Analysis

Repeated-measures ANOVA was used to test the efficacy of the intervention (time effects). Three testing occasions (e.g., baseline, 3, and 6 months) were used as the within-subject dependent variables. The alpha level was adjusted using the Bonferroni correction. It was predicted that there would be a main effect of time; youth were expected to show reductions in opioid use and improved functioning in other domains at six months after baseline.

Results

Attrition was the main reason for missing data in the current project. The number of participants who completed the baseline, 3-, and 6-month assessment was 21, 19, and 17, respectively. Missing data patterns were examined using Little’s MCAR test, which was not significant [χ2(1152) = 10.94, p > 0.05] suggesting random missingness.

Sample characteristics

Demographic characteristics are listed in Table 1. More than half of the sample (n = 15, 71.4%) held a job in the past 12 months. Seven youth (33.3%) reported having been arrested at least once as a juvenile, and 12 youth (57.1%) were arrested at least once as an adult (Table 2). More than half of the sample (n = 13, 61.9%) had received a psychiatric diagnosis from a mental health professional. Six youth (28.6%) reported suicide attempts during their lifetime. The average number of lifetime suicide attempts was 2.60, ranging from 1 to 5. The percentage of youth that reported a history of sexual, physical, and verbal abuse was 42.9% (n = 9), 52.4% (n = 11), and 57.1% (n = 12), respectively. During the past 12 months, youth stayed 2.86 nights on average in their own, stable housing, and their most frequently reported places of shelter were the drop-in center, followed by homeless camp.

Table 1 Demographic characteristics of the total sample
Table 2 Baseline employment status, service needs, and housing stability

The average number of advocacy, motivational interviewing, and HIV prevention sessions with advocates was 13.57 (SD = 6.38), 1.33 (SD = 0.73), 0.76 (SD = 0.99), respectively. Overall, the average number of days of contact with their advocates was 44.19 (SD = 12.94). The average of total minutes of contact was 421.19 (SD = 186.45). These sessions and interactions were performed via in-person, text messages, phone calls, and Facebook messages.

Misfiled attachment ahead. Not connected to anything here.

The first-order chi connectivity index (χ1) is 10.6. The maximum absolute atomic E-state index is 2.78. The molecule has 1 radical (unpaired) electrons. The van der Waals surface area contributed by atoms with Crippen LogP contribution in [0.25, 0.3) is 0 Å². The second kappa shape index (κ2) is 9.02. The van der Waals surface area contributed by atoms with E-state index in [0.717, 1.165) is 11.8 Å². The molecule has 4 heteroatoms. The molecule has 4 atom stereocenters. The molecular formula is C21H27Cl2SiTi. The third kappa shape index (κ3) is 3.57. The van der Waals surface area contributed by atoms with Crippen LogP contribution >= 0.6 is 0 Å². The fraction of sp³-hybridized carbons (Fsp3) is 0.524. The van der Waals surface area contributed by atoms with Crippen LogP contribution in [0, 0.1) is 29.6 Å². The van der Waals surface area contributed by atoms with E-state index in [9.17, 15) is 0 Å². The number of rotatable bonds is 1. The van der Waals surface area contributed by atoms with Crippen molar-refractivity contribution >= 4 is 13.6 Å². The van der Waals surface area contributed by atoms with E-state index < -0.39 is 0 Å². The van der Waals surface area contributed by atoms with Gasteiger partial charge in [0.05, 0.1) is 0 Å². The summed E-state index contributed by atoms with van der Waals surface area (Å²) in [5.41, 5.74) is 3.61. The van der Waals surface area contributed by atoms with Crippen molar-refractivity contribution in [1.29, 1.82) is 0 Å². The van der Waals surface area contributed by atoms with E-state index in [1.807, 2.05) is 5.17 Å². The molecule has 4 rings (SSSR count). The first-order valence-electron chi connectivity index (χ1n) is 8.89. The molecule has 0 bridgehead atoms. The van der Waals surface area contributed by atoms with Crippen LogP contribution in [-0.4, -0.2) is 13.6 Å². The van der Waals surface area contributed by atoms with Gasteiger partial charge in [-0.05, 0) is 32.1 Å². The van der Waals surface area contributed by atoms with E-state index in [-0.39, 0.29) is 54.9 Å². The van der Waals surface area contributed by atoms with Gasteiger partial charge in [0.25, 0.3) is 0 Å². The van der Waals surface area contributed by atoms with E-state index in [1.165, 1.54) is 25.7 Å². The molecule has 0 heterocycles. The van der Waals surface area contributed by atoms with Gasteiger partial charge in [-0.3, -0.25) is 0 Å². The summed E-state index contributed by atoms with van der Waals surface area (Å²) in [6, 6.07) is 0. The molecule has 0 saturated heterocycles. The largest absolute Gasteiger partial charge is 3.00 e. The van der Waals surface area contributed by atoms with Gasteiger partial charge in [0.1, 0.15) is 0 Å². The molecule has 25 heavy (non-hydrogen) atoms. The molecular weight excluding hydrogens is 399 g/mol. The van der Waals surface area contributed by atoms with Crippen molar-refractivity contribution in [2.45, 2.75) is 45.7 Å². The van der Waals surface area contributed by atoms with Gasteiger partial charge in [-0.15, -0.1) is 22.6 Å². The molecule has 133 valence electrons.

Assessment of initial efficacy

Substance use

None of the youth consumed opioids during the six months of the project (Table 3). A one-way repeated measures ANOVA showed there were no significant changes in the percentage of days alcohol use from baseline, 3-m follow-up, and 6-m follow-up. One-way repeated measure ANOVAs were conducted on the percentage of tobacco use, marijuana use, cocaine use, hallucinogens use, multiple drugs use without tobacco, and multiple drugs use without tobacco and alcohol. Drug use among participants did not show statistically significant change over time, but marijuana and other drug use decreased over time. Drug use consequences showed a decrease on the Shortened Inventory of Problems (drugs and alcohol) score in the 3 month (MSIP = 1.12, SD = 2.39), and 6 month (MSIP = 0.50, SD = 1.51) follow-up.

Table 3 Assessment of initial efficacy

Housing

On average, in the percentage of days housed significantly increased over time (F[2,30] = 77.18; p < 0.01) from 8.06% (SD = 24.23) at baseline to 92.88% (SD = 18.03) at 6-m follow-up. The increase was clearly due to the housing provided by the study. Because this pilot was preparatory for a long-term randomized trial, youth were not followed beyond six months, but advocates assisted subjects in finding jobs and enrolling in county rent supplements wherever possible.

Cognitive distortions

Cognitive distortions from the CD-QUEST improved over time from baseline (MCD-QUEST = 12.81, SD = 11.29) to 6-m follow-up (MCD-QUEST = 5.06, SD = 11.36).

Social network

On average, over six months of the treatment, participants reported no changes in the family network size, but non-family network size reduced significantly (F[2,30] = 5.39; p = 0.01, Table 3) from baseline (MNon-fam = 0.64, SD = 0.16) to 6-m follow-up (MNon-fam = 0.47, SD = 0.27). Moreover, the frequency of support from drug using individuals was significantly reduced (F[2,30] = 11.70; p < 0.001.). These changes might be due to supports that youth received from the advocates and a change in network characteristics as a result of housing stability.

Discussion

Our experience with this pilot study of a youth-adapted Housing First model extends our previous study on Housing First for young mothers experiencing homelessness to a broader group and provides more detail on youth experiencing homelessness in our community. The 21 largely minority youth represented a very high-risk group with marked rates of drug use and suicidal behavior along with few prospects for housing. By providing housing, utilities, SBOA and other preventive services, our sample was highly engaged in the support services, remained almost completely housed, and showed improvements in cognitive functioning and drug-related consequences in the short term. Total drug use trended lower.